Last updated on September 30th, 2023 by Jules Winnfield
Coffee is so embedded, so deeply part of the modern lifestyle that it’s not farfetched to declare it critical to the functioning of society. Yea, coffee is that important.
Not only does it give us the pep we need but it also entertains us with its numerous varieties and variations.
One such variation is the instant coffee. Yes, coffee that can be brewed instantaneously just by pouring in hot water. First debuting around the 1800’s, instant coffee has become super popular (25% of the coffee market) lately because of its convenience and affordability.
One of the many questions people ask is, how is instant coffee made and how is it different from ground coffee.
So we dove into the research, reviewed food and nutrition journals and packaging resources to get the scoop on this instant phenomenon. We review what instant coffee is, how it’s made, and the pros and cons compared to regular coffee.
Ok grab yourself an instant cup and let’s dive in!
- What is instant coffee?
- Is instant coffee bad for you?
- How is instant coffee made?
- What is the difference between instant coffee and brewed ground coffee?
- Final Thoughts
What is instant coffee?
Instant coffee, also known as soluble coffee or dried coffee extract, is coffee that has been roasted, brewed and then dried into soluble powder or granules. When you are ready to enjoy a cup of instant coffee, you simply pour it into some hot water or milk. Instantly you have delicious aroma rich coffee.
Benefits of instant coffee
From a practical standpoint, instant coffee is awesome for several reasons.
First, its super convenient. How quick can you get a cup of coffee in your hands ready to go? Like in seconds. Just measure, scoop, pour, mix and you’re done.
Secondly, it’s economical. With brewed coffee, you need a coffee maker, coffee filters, and other brewing tools. Instant coffee doesn’t require any of those things to get a hot rich flavorful cup, saving you time and money.
Third it’s versatile. Unlike brewed coffee, instant coffee can come with lots of different added vitamins and minerals. For example, the low temperature needed to brew instant coffee makes it suitable for probiotic enrichment without killing the good bacteria.
Is instant coffee bad for you?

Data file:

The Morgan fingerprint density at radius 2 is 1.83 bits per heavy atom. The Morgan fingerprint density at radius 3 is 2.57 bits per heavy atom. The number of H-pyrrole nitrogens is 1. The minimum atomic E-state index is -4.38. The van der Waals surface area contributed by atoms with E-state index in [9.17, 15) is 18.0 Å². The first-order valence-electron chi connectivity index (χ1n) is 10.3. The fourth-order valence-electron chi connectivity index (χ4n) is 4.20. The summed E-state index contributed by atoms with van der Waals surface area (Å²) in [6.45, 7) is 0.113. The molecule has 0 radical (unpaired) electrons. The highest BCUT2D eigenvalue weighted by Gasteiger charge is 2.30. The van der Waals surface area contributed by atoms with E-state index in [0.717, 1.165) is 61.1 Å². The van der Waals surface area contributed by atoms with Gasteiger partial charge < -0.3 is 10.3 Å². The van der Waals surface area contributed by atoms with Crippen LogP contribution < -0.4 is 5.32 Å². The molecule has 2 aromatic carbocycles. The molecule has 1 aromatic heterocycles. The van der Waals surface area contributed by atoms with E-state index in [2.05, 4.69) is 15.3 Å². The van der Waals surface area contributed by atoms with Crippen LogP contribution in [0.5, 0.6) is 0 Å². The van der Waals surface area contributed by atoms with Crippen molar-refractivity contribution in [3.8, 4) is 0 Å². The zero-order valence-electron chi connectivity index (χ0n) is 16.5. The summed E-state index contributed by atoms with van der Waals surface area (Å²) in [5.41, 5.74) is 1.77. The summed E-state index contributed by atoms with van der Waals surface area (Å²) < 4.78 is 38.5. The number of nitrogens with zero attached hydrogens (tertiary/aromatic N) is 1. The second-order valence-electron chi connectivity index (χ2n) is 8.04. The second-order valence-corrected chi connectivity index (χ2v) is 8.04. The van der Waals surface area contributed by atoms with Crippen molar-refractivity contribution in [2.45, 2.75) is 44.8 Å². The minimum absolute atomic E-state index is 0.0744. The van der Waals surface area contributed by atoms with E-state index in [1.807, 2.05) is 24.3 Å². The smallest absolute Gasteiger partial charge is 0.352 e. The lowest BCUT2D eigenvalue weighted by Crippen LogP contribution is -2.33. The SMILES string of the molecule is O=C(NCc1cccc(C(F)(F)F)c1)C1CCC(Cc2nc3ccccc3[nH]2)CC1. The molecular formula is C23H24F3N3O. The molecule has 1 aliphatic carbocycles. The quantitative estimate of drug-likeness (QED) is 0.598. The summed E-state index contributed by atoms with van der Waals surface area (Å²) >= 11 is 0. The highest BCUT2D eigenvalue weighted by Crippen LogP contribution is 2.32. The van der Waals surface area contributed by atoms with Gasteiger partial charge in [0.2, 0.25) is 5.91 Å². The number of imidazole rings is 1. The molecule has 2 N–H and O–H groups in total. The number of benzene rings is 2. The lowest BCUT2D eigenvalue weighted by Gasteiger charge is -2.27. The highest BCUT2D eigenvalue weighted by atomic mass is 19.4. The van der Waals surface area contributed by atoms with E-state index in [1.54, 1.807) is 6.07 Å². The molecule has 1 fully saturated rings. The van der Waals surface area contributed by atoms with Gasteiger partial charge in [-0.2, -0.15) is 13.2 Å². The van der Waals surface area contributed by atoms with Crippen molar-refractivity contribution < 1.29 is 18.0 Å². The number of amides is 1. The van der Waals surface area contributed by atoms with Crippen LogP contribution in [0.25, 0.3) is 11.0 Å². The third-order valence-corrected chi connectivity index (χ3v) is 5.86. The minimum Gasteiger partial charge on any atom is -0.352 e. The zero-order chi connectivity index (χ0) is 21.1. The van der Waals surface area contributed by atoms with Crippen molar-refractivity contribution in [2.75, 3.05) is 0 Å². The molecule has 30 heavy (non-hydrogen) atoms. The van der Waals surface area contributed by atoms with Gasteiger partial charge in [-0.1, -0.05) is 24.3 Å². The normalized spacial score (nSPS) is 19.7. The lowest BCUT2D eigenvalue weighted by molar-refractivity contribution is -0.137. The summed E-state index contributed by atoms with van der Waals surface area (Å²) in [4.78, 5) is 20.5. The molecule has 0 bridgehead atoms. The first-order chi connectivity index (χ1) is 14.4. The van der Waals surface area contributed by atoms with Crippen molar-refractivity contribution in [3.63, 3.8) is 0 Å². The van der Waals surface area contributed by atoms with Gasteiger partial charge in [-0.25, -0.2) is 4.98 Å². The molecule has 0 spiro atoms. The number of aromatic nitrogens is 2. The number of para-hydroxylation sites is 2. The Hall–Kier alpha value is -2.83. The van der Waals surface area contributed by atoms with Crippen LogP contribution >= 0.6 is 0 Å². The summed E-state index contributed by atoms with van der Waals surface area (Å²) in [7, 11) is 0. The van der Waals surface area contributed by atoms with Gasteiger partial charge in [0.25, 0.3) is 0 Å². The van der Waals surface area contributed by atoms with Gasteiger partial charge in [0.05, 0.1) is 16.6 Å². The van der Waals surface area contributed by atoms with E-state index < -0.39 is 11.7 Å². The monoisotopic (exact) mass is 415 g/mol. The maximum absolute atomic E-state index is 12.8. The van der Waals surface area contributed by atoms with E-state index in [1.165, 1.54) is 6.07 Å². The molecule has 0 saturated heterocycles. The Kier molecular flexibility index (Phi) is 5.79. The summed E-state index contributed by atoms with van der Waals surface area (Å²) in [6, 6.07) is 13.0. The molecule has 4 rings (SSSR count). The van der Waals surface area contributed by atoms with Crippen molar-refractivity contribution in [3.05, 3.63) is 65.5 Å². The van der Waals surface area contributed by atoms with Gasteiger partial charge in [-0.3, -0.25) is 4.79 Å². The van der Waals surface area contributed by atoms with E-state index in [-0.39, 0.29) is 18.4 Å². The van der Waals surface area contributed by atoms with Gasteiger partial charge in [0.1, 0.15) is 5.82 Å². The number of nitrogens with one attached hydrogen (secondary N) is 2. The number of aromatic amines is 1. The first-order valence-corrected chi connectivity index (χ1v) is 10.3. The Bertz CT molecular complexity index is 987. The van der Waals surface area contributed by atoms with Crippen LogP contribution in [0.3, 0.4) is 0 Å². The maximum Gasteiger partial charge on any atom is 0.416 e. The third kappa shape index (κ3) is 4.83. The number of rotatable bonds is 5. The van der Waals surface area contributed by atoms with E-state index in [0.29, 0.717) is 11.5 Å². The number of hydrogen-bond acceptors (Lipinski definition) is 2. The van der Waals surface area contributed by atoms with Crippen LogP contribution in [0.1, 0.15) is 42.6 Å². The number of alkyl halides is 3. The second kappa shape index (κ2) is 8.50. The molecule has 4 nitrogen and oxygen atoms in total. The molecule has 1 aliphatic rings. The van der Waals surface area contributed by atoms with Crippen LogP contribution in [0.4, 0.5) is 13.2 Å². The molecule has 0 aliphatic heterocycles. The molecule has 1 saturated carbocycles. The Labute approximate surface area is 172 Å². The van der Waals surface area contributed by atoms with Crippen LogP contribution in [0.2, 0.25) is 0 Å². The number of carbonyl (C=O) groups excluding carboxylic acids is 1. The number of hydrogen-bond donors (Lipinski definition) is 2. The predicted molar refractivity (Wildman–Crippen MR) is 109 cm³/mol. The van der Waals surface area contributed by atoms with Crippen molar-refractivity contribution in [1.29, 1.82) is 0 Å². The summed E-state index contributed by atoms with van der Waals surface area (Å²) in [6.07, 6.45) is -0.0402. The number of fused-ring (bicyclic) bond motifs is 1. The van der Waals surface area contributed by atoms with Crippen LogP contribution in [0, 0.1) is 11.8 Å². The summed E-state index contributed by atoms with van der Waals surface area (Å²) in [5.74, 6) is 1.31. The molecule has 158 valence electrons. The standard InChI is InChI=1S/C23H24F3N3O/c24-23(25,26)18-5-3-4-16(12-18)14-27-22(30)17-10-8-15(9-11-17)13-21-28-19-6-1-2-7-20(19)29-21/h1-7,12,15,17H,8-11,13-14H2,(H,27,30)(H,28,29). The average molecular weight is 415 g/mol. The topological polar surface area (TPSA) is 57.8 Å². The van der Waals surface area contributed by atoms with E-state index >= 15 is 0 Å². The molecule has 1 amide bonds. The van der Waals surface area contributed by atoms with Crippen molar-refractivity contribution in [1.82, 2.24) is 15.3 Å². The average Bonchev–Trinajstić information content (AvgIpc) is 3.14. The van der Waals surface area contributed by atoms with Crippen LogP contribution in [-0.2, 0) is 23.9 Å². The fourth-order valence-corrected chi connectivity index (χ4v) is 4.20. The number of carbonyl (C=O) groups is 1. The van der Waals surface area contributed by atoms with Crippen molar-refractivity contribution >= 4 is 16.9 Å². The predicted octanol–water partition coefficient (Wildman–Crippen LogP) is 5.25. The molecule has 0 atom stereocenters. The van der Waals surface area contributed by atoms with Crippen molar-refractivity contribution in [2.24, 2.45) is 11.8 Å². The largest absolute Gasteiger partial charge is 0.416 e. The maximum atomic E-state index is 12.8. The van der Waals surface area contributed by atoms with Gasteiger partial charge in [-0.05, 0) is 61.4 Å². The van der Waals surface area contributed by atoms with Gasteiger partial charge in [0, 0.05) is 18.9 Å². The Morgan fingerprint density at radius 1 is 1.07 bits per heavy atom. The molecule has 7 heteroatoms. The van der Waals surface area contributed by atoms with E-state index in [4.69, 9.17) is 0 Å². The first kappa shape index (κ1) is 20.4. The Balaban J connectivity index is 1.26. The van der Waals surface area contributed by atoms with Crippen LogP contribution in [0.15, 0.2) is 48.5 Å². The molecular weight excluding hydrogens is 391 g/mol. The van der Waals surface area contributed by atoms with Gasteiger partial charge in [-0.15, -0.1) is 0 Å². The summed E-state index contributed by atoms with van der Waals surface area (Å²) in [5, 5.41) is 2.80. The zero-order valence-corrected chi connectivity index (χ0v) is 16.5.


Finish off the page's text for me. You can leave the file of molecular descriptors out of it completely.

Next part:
From a health perspective, coffee is already known to have positive health benefits like improved immune function, reduced risk of chronic diseases including cancer. So on one hand, instant coffee may convey similar effects too, including cardiovascular benefits.
On the other hand, instant coffee may have negative effects. This study for example showed that instant coffee may have a negative effect on telomeres length.
Telomeres are the end genes on your chromosomes. When they shorten, it indicates aging and a higher risk of Alzheimer’s, cardiovascular disease and other chronic diseases.
In addition, commercial instant coffee is known to have extra fillers added in that you wouldn’t find in regular coffee grounds such as creamer and flavoring agents. If you are trying to control your calories and intake, this can be a problem.
Drinking instant coffee over time can also increase your heavy metal and lead concentrations. While the risk is low, that’s a bit concerning to me.
How is instant coffee made?
The process of making instant coffee is simple to understand but really is a complex mechanical and chemical process.
Source, Roast, Extraction
Robusta beans are usually the beans of choice over Arabica for instant coffee given their naturally higher caffeine content (some of which is lost during the process) and cheaper price. But you can find higher quality (and higher priced) instant coffee that use Arabica beans like this Starbucks instant coffee.
Next, the water-soluble coffee extract is collected, cooled and concentrated. Concentrating the coffee extract helps to make the drying process more efficient. The raw coffee concentrate concentration is usually around 40%.
Next, the extract is treated with either freeze-dried (using low temperatures) or spray dried (using high temperatures and pressure) methods to produce dried coffee pellets or instant coffee.
Both methods produce instant coffee granules with similar carbohydrate and caffeine levels (3.0% vs 3.4%). But freeze drying tends to retain more flavor, color and density.